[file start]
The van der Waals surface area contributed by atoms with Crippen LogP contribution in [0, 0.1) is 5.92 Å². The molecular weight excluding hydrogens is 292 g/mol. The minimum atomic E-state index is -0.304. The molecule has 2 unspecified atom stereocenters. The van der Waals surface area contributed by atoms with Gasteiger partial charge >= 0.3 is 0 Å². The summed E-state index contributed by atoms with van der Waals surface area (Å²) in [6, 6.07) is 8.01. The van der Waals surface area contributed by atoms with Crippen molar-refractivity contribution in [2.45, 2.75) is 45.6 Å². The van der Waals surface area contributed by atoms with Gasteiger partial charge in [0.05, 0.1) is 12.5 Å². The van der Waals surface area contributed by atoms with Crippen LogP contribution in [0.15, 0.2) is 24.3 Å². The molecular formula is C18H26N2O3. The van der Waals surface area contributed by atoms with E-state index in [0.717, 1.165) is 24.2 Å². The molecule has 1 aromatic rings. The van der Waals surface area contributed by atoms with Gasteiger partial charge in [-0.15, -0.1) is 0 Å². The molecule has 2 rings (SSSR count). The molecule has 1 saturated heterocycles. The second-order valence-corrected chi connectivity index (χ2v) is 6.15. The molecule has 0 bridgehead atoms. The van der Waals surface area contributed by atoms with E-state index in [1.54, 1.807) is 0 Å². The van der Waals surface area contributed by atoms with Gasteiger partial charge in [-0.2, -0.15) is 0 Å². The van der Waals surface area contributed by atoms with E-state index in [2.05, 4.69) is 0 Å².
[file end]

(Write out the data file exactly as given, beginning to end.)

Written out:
The van der Waals surface area contributed by atoms with Crippen LogP contribution in [0, 0.1) is 5.92 Å². The molecular weight excluding hydrogens is 292 g/mol. The minimum atomic E-state index is -0.304. The molecule has 2 unspecified atom stereocenters. The van der Waals surface area contributed by atoms with Gasteiger partial charge >= 0.3 is 0 Å². The summed E-state index contributed by atoms with van der Waals surface area (Å²) in [6, 6.07) is 8.01. The van der Waals surface area contributed by atoms with Crippen molar-refractivity contribution in [2.45, 2.75) is 45.6 Å². The van der Waals surface area contributed by atoms with Gasteiger partial charge in [0.05, 0.1) is 12.5 Å². The van der Waals surface area contributed by atoms with Crippen LogP contribution in [0.15, 0.2) is 24.3 Å². The molecular formula is C18H26N2O3. The van der Waals surface area contributed by atoms with E-state index in [0.717, 1.165) is 24.2 Å². The molecule has 1 aromatic rings. The van der Waals surface area contributed by atoms with Gasteiger partial charge in [-0.15, -0.1) is 0 Å². The molecule has 2 rings (SSSR count). The molecule has 1 saturated heterocycles. The second-order valence-corrected chi connectivity index (χ2v) is 6.15. The molecule has 0 bridgehead atoms. The van der Waals surface area contributed by atoms with E-state index in [1.54, 1.807) is 0 Å². The van der Waals surface area contributed by atoms with Gasteiger partial charge in [-0.2, -0.15) is 0 Å². The van der Waals surface area contributed by atoms with E-state index in [2.05, 4.69) is 0 Å².